Jesse Metcalfe: When I was telling you one of the greatest things I've learned in my career is to enjoy the ride, it's been hammered home even more by working opposite Patrick Duffy every single day. He has such a zest for life and such an enthusiasm, and it rubs off on everyone around him. He has an incredible sense of humor, and he's the person who keeps everything light on set. He's a calming influence for me as well. I'm a relatively serious actor. Patrick keeps me out of the headiness, especially with my character who, in this first season of Dallas, is under a lot of emotional strain and inner conflict. I was really carrying that with me throughout shooting the first season and he's one of the people that hammered that point home for me to enjoy the ride and enjoy these relationships. Then there's Linda who has an incredible spirit. She is just love and light all the time. And there is Larry who hasn't missed a beat. He's still delivering those J.R. one-liners just like he did in the original series. And the ironic thing about Larry is that he is nothing like his character. I was just about to comment on that. You beat me to the punch!

Jesse Metcalfe: J.R. is this contemptuous, manipulative, conniving bastard. And Larry is anything but that. He's very warm, he's very supportive and he's a very deep and intelligent man. It's ironic that he plays this tyrannical oil baron, and yet he's a very dedicated environmentalist in his own life. He must be happy with the storyline about exploring alternative clean energies and questioning the merits of oil.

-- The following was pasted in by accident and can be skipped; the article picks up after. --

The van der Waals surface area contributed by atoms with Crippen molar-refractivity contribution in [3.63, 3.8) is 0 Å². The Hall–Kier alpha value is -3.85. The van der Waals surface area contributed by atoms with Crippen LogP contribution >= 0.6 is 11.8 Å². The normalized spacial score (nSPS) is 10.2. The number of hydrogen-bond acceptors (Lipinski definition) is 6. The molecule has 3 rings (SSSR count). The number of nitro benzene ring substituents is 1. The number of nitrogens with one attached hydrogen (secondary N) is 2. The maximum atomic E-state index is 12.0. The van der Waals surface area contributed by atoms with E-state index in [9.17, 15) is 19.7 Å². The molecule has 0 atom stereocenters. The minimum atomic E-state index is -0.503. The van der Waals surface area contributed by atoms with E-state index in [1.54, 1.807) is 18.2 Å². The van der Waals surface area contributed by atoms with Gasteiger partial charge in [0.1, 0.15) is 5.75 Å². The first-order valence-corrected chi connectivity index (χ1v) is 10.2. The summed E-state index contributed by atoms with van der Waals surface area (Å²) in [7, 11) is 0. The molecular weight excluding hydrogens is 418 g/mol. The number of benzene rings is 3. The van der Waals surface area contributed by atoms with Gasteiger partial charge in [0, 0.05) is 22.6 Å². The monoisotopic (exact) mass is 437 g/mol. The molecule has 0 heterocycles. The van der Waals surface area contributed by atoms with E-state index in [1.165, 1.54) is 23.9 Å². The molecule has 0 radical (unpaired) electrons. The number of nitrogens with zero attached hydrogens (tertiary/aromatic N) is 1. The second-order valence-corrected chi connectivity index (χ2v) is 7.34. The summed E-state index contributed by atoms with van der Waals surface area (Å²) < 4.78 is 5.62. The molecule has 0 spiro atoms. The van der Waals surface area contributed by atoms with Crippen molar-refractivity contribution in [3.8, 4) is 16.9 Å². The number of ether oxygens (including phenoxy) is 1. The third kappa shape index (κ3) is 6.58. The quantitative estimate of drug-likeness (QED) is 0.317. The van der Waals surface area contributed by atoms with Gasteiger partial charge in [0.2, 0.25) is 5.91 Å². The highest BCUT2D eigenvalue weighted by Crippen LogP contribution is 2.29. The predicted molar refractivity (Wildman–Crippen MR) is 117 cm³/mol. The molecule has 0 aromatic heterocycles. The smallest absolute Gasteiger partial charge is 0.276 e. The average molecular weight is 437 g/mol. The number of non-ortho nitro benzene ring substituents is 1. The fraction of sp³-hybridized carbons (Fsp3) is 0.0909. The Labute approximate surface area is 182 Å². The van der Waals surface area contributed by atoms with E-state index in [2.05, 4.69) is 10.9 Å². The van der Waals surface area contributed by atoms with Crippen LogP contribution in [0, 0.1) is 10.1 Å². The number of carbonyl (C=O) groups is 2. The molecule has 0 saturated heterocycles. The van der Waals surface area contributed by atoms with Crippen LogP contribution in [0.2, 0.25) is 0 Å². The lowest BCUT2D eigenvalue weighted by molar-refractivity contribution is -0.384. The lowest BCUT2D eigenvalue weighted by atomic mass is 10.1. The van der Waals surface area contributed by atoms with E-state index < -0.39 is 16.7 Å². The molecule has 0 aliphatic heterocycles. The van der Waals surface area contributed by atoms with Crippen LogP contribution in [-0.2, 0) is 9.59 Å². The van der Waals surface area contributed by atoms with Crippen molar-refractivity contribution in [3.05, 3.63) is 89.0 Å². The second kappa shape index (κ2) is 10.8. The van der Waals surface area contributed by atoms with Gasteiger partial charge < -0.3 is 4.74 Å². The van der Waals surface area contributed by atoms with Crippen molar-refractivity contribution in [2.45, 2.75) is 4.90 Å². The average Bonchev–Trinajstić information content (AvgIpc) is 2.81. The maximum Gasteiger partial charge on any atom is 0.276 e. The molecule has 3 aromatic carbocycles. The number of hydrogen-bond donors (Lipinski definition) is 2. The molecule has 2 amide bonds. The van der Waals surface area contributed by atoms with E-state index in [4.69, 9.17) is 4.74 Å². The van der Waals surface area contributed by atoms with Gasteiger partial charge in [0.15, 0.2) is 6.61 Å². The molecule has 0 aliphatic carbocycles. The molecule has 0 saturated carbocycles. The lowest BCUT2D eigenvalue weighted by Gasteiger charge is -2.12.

Jesse Metcalfe: He loves the storyline. I highlighted that particular story point because it is so important. I don't think we could have a show in this day and age about drilling for oil, greed and depleting this world of its resources without the counterpoint to that argument. And it gives the show that much more credibility.

Jesse Metcalfe
Jesse Metcalfe Do you think the pilot episode of the new Dallas does a good job of setting the stage for viewers who have never seen the original show?

Jesse Metcalfe: Absolutely. That's the reason why I got involved with this project, is that pilot episode. I think it's brilliant. It sets up so many different storylines. It seamlessly segues from the original series into the new series. You don't have to have watched a second of the original series to enjoy what goes on in the pilot episode. What is ultimately set up from the pilot episode pays off so brilliantly throughout the course of the series. Any one particularly funny moment on the Dallas set that you can share?

Jesse Metcalfe: Probably one scene that I was shooting with Patrick where Christopher is coming clean to his father about still having feelings for [his ex-fiancée], Elena (played by Jordana Brewster). It was a very emotional scene and it was shot in one of the barns on the Southfork Ranch. All throughout the scene, a cow was mooing while we were shooting the scene. Needless to say it was pretty difficult to get through the scene. Cut to take number 15 while we're just laughing hysterically through this emotional scene. Someone finally comes up with the idea of taking the cow out of the barn and putting the cow somewhere else (laughs). That's just one of the many challenges of shooting on a working ranch.

The two hour series premiere of "Dallas" airs Wednesday, June 13 at 9/8c on TNT.

Follow Jesse Metcalfe on Twitter @JesseMetcalfe and follow Dallas @Dallas_TNT.